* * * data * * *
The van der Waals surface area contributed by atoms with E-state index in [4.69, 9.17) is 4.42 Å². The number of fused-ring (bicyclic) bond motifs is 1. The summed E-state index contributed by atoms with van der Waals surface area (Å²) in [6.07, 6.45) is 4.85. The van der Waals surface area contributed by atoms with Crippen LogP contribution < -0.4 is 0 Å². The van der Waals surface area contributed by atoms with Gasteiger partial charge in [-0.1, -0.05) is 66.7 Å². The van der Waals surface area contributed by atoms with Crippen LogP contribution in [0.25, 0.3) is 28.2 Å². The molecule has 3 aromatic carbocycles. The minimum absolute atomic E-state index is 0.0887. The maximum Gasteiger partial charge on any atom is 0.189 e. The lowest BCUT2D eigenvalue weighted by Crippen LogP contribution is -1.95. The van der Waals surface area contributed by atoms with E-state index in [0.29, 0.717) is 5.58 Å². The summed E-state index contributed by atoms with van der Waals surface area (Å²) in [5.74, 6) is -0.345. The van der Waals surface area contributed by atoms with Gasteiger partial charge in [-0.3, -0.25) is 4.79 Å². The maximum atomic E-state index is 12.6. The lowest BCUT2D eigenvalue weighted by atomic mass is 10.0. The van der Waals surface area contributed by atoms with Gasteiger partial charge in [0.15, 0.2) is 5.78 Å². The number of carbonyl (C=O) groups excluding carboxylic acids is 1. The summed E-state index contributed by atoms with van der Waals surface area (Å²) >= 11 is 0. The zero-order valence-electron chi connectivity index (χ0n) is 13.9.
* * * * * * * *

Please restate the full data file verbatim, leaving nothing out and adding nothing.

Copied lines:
The van der Waals surface area contributed by atoms with E-state index in [4.69, 9.17) is 4.42 Å². The number of fused-ring (bicyclic) bond motifs is 1. The summed E-state index contributed by atoms with van der Waals surface area (Å²) in [6.07, 6.45) is 4.85. The van der Waals surface area contributed by atoms with Crippen LogP contribution < -0.4 is 0 Å². The van der Waals surface area contributed by atoms with Gasteiger partial charge in [-0.1, -0.05) is 66.7 Å². The van der Waals surface area contributed by atoms with Crippen LogP contribution in [0.25, 0.3) is 28.2 Å². The molecule has 3 aromatic carbocycles. The minimum absolute atomic E-state index is 0.0887. The maximum Gasteiger partial charge on any atom is 0.189 e. The lowest BCUT2D eigenvalue weighted by Crippen LogP contribution is -1.95. The van der Waals surface area contributed by atoms with E-state index in [0.29, 0.717) is 5.58 Å². The summed E-state index contributed by atoms with van der Waals surface area (Å²) in [5.74, 6) is -0.345. The van der Waals surface area contributed by atoms with Gasteiger partial charge in [-0.3, -0.25) is 4.79 Å². The maximum atomic E-state index is 12.6. The lowest BCUT2D eigenvalue weighted by atomic mass is 10.0. The van der Waals surface area contributed by atoms with Gasteiger partial charge in [0.15, 0.2) is 5.78 Å². The number of carbonyl (C=O) groups excluding carboxylic acids is 1. The summed E-state index contributed by atoms with van der Waals surface area (Å²) >= 11 is 0. The zero-order valence-electron chi connectivity index (χ0n) is 13.9.